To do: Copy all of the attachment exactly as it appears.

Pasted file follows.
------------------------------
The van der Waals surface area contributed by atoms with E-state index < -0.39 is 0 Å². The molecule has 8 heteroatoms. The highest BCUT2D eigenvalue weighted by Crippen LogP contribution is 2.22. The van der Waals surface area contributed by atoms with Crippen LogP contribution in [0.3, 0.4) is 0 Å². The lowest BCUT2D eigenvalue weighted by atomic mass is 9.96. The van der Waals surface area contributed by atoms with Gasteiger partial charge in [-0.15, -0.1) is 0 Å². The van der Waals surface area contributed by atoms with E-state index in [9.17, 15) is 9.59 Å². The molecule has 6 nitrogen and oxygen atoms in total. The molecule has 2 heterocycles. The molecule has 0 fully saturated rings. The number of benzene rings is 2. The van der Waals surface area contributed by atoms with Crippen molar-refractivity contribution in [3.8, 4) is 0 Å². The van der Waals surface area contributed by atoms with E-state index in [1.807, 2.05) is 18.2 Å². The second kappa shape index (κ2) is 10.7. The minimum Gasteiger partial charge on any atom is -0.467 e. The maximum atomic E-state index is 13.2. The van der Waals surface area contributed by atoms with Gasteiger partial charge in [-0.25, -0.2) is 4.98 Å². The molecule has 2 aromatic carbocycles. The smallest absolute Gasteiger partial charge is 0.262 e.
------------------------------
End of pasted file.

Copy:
The van der Waals surface area contributed by atoms with E-state index < -0.39 is 0 Å². The molecule has 8 heteroatoms. The highest BCUT2D eigenvalue weighted by Crippen LogP contribution is 2.22. The van der Waals surface area contributed by atoms with Crippen LogP contribution in [0.3, 0.4) is 0 Å². The lowest BCUT2D eigenvalue weighted by atomic mass is 9.96. The van der Waals surface area contributed by atoms with Gasteiger partial charge in [-0.15, -0.1) is 0 Å². The van der Waals surface area contributed by atoms with E-state index in [9.17, 15) is 9.59 Å². The molecule has 6 nitrogen and oxygen atoms in total. The molecule has 2 heterocycles. The molecule has 0 fully saturated rings. The number of benzene rings is 2. The van der Waals surface area contributed by atoms with Crippen molar-refractivity contribution in [3.8, 4) is 0 Å². The van der Waals surface area contributed by atoms with E-state index in [1.807, 2.05) is 18.2 Å². The second kappa shape index (κ2) is 10.7. The minimum Gasteiger partial charge on any atom is -0.467 e. The maximum atomic E-state index is 13.2. The van der Waals surface area contributed by atoms with Gasteiger partial charge in [-0.25, -0.2) is 4.98 Å². The molecule has 2 aromatic carbocycles. The smallest absolute Gasteiger partial charge is 0.262 e.